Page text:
Most people still consider Machine Learning to be far removed from their own personal lives, but that’s not necessary. But what if someone told you that it is really easy to implement machine learning technology and make intangible situations tangible? This blog provides a step by step explanation of how to use machine learning in a very useful way. If you are a bit tech-savvy, you are easily able to create a lot of features to improve day-to-day processes and functionalities by yourself.

Employees are company’s most valuable assets. Satisfied, engaged and motivated colleagues are more productive and will leave the company less quickly. But, it is sometimes quite hard to see whether someone is happy or motivated. Besides that, most companies only measure employee satisfaction once a year (mostly with traditional and/or biased surveys).

Here we won’t talk about the ability to increase employee satisfaction but only describes an objective and reliable way to measure the current state of mind of all employees. Our goal is to create a setup environment where we use low-budget hardware and machine learning technology to measure employee satisfaction near real-time. The experiment can only be a success if we are able to capture clear pictures of the faces of a person. That is possible if the hardware is set up correctly.

What do you need for the experiment:

  1. Raspberry Pi with camera module
  2. A free accessible machine learning API like Google Vision or Microsoft Azure API
  3. SAP Cloud Platform

For our setup, the Raspberry Pi was installed and stationed in a strategic location in our coffee corner (figure 1). The coffee corner is a strategic location because almost everyone visit this this place more than once on a daily base. The right camera angle is crucial for a reliable analysis. Ideally, everyone within a 3 meter range should be detected correctly.

Figure 1: The Raspberry Pi has to be positioned correctly to detected faces at the right angle

The Raspberry Pi took a picture every time the camera detected movement. These images were then sent to an Machine Learning API which analyzes the image and returns the results in JSON code. We did multiple tests in this setup with different angles and distances. Despite some blurred, shaked and defocused photo’s, most photo’s do contain recognizable faces and were able to be successful analyzed afterwards. Figure 2 shows a picture we took and the results that we retrieved out of the API.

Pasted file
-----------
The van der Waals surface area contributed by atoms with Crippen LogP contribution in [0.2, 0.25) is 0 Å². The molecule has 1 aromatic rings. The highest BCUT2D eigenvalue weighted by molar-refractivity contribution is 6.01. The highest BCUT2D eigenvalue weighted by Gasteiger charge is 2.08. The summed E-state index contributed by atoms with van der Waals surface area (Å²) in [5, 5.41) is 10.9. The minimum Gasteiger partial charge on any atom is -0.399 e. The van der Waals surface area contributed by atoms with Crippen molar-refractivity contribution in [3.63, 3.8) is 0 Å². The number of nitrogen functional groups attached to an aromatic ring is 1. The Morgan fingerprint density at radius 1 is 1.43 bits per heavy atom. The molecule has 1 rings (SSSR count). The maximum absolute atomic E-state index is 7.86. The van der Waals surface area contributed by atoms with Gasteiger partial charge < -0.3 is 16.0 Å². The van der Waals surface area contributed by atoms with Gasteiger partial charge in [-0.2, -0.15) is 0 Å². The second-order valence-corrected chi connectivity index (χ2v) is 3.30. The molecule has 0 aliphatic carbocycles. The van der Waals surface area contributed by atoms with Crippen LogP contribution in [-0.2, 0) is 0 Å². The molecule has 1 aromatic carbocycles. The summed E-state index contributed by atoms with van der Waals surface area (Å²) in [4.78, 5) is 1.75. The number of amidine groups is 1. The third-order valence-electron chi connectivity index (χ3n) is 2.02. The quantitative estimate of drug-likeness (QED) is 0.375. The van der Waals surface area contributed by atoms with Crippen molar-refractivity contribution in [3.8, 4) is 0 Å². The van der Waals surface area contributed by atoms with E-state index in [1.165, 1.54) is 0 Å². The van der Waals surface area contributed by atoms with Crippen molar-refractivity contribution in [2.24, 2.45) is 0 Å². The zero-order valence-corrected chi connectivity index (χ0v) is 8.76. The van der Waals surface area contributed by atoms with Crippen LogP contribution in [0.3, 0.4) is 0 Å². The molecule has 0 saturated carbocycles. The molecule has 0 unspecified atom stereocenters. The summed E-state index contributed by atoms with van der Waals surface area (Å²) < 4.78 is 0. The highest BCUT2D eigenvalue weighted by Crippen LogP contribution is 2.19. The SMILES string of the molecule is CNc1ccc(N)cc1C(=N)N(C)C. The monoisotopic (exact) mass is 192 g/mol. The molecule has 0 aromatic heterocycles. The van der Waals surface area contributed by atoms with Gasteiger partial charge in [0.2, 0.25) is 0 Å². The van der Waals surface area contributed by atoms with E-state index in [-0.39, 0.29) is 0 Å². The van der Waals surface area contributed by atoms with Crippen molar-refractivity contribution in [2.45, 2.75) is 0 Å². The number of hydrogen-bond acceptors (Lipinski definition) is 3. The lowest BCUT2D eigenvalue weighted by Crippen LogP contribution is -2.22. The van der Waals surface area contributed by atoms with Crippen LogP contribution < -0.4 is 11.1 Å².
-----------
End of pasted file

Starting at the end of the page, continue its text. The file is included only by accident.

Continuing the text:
Figure 2: Photo taken by the Raspberry Pi and the received results in JSON code

The retrieved results are probability scores per emotion. In this example, the emotion ‘neutral’ has the highest probability (94,71%) and that seems to correspond with the real emotion. We would like to model this raw JSON data and therefore the API results are stored in the SAP HANA database, send via the SAP Cloud Platform Web Service. Subsequently, the logged emotions are consumed in a visualization tool like SAP Analytics Cloud or SAP BusinessObjects.

So, imagine the possibilities when this test setup is refined and expanded. An HR-manager (or in our situation a Chief Human Resources Officer) is then able to see when and where employees are happy, full of disgust, in fear or disappointed and can act on that.

There are some privacy issues when using such a setup. People should not be recognizable at a later moment and it should not be possible to trace the data of a specific person back to them. What we did to mitigate these are for example:

  1. the taken picture will never leave the local directory of the Raspberry Pi and will be deleted after analysing the expression of the person.
  2. The emotion recognition API only uses facial landmarks to analyse the image.

Despite these precautions, we also warn people about the experiment and the use of the camera and we shut down the camera when the situation was not appropriate.

So as you can see, it is not hard to deploy Machine Learning in real-life situations. Be creative and try it yourself. The example here is quite elementary and set up in an experimental environment. With limited resources and minimal investment it is possible to quantify intangible processes or situations. However before you start exploring, make sure what you want to accomplish and measure. In this case, the test setup works and our goal (objective emotion measurement) is achieved.

SAP Cloud Platform and SAP HANA are ideal to support these kinds of experiments, because it combines an application server with an database server. With the real-time connection to different visualization tools, all the results can be processed rapidly.

At Nextview we combine Operational Excellence and Innovation to create “Smart Business”. The easy usage of Machine Learning is one example of powering business with disruptive new possibilities. Interested in what Machine Learning or Smart Business can mean for your organisation? Please contact me directly via jip.koning@nextview.nl or read this blog from Ton van Dolder about “Smart Business”. Do you want another example of a SAP Leonardo project? In that case, Pieter Hendrikx’ blog about “The Smart Garbage Bin” is a nice one.